It didn’t take long. A few months after we released an open source continuous integration tool (Anthill) in 2001, we were asked, “It’s great that I have the build setup, now how do I deploy to the test lab?” That email started a clear transformation in our thinking. Lesson 1: Builds generally exist to be tested or released to customers.The corollary is: Continuous integration is not about build, it is about quality and checking quality generally requires a deployment or six.
In 2005, we updated our AnthillPro 2.5 with a shiny new deployment capability. It worked ok, but with that generation of tool being so build oriented, it was never a clean fit. Lesson 2: Deployments are a serious challenge, and can not be bolted on to a build tool. This lesson has been reinforced over the years as we’ve watched the results of various tools tacking on deployments.
In 2006, we released AnthillPro 3. Oh boy, what a change. Now deployments and other stuff you do to builds days and weeks later were their own thing. Demonstrating a stunning lack of marketing savvy, we called them “non-originating workflows” (processes that don’t make builds) and declared a new type of tool, an “Application Lifecycle Automation Server”. Today, you’d call it a Continuous Delivery tool (thank you Jez and Dave for the better name).
To my knowledge, AnthillPro was the first tool to really take a build lifecycle or build pipeline seriously and had the ambition to manage from continuous integration build through to production release quickly and with a solid audit trail. That brings us to Lesson 3: When you come from the development side of the house as either an engineer or a vendor, you have a lot to learn about audit and security.
Around the same time we also learned a great deal about the Dev / Ops gap. While some of our customers implemented the tool as intended, most of the time it was used either by a dev organization doing continuous integration and deployment to the early test environments or a production support / release management group that only did the “official” builds and focused on the production release. The failure of the developer initiated efforts to get to production provided a key insight. Lesson 4: When it comes to deployment automation, start with production, and work your way to the lower environments, treating them as a simpler case of the hard problem.
We also learned about the limitations of a build pipeline approach in complex applications. Lesson 5: Deployments of complex systems often require a coordinated release of many builds.
The need to start at production style deployments (and not care as much about the build) and the emphasis on deployment time dependencies focused our efforts on a deployment centric tool, uDeploy to compliment the pipeline approach in AnthillPro.
Production and scaled usage come together to make the deployment tool a critical piece of infrastructure. If you lose a datacenter, can you recover the tool and use it to recover other applications into a backup datacenter?Lesson 6: Your release and deployment systems need to be configured with high availability and recoverability in mind.
For the better part of the last decade, we’ve been trying to streamline deployments and kill off the release weekend. Many of customers have eliminated or shrunk those big events down to a more manageable size. Big releases though still can require the coordination of dozens of people across various teams. One time events like configuring the deployment tool with the password for a new database in each environment, or routine manual steps like putting eyeballs on the new production system before putting it out to the public still need to be managed. Lesson 7: Deployment is still just one part of release. With that in mind, we’ve added uRelease to the portfolio.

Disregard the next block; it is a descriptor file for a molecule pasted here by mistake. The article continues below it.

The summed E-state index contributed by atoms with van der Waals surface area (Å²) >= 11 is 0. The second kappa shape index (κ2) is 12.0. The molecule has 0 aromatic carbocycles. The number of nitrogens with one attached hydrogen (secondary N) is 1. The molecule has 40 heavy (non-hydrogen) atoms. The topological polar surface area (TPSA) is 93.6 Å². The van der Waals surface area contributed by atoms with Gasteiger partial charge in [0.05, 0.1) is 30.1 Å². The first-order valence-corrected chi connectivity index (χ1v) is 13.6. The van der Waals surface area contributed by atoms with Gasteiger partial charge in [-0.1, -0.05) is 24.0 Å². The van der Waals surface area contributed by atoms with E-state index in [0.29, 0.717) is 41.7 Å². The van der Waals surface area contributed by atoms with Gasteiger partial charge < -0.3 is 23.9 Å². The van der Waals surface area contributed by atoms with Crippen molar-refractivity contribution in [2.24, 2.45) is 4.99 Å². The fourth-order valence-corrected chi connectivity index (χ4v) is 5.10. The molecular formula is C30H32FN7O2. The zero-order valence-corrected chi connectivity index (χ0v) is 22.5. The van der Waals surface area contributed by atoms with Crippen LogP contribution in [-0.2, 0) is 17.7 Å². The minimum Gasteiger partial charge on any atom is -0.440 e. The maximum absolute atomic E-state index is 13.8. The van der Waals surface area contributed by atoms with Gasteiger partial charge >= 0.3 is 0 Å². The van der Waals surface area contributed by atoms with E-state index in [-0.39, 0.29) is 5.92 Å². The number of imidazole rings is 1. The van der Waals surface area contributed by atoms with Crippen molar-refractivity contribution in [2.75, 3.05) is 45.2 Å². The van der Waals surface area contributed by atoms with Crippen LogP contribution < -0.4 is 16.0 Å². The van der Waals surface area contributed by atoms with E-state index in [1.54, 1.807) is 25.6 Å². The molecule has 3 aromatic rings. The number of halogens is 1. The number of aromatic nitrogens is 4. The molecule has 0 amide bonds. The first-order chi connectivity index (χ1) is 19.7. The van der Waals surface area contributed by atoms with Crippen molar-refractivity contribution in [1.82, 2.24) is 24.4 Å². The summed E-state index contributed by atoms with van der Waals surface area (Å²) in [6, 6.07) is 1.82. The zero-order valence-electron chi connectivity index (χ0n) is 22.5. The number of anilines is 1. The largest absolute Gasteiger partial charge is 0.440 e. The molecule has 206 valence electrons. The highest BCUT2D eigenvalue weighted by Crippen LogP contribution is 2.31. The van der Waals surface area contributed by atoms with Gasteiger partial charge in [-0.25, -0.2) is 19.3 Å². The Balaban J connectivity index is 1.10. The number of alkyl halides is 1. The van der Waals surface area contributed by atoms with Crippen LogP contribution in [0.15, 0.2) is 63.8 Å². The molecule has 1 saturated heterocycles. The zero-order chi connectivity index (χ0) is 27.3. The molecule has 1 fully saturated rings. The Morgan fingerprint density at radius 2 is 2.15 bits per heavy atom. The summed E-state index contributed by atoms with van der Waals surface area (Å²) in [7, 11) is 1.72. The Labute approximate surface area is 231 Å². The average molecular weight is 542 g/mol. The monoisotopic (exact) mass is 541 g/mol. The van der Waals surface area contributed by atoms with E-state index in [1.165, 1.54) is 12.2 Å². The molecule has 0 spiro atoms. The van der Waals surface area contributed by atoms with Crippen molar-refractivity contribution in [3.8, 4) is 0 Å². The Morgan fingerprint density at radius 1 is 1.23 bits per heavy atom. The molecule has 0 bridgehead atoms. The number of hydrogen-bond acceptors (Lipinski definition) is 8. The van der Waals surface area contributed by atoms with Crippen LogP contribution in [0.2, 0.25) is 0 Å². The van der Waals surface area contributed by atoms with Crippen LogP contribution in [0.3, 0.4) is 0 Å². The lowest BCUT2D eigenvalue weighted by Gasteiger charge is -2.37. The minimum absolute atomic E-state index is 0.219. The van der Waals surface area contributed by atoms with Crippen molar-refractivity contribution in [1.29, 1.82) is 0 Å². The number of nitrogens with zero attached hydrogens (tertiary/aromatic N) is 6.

Different people in the application delivery value chain need different tools. Developers need continuous integration and great testing. Change management needs great auditing around production deployments. Testers need their environments to be not broken, updated regularly and close enough to production to make their testing worthwhile. The patterns and needs overlap. Everyone needs deployments that work. Everyone benefits from understanding the lifecycle of a build (or other version) as well as what is in a given environment. Everyone benefits when release planning meetings are shorter. Lesson 8: No single tool is enough. An integrated toolchain that exchanges information is required.
So there you go. Twelve years of tooling, eight with deployments. Summed up in six over-simplified lessons. I’m sure we’ll be updating this next year.
- Lesson 1: Builds generally exist to be tested or released to customers.
- Lesson 2: Deployments are a serious challenge, and can not be bolted on to a build tool.
- Lesson 3: When you come from the development side of the house as either an engineer or a vendor, you have a lot to learn about audit and security.
- Lesson 4: When it comes to deployment automation, start with production, and work your way to the lower environments, treating them as a simpler case of the hard problem.
- Lesson 5: Deployments of complex systems often require a coordinated release of many builds.
- Lesson 6: Release and deployment systems need to be configured with high availability and recoverability in mind.
- Lesson 7: Deployment is still just one part of release
- Lesson 8: No single tool does “DevOps”. An integrated toolchain that exchanges information is required.
What are the biggest lessons you’ve learned about deployments in the last few years? Share in the comments below!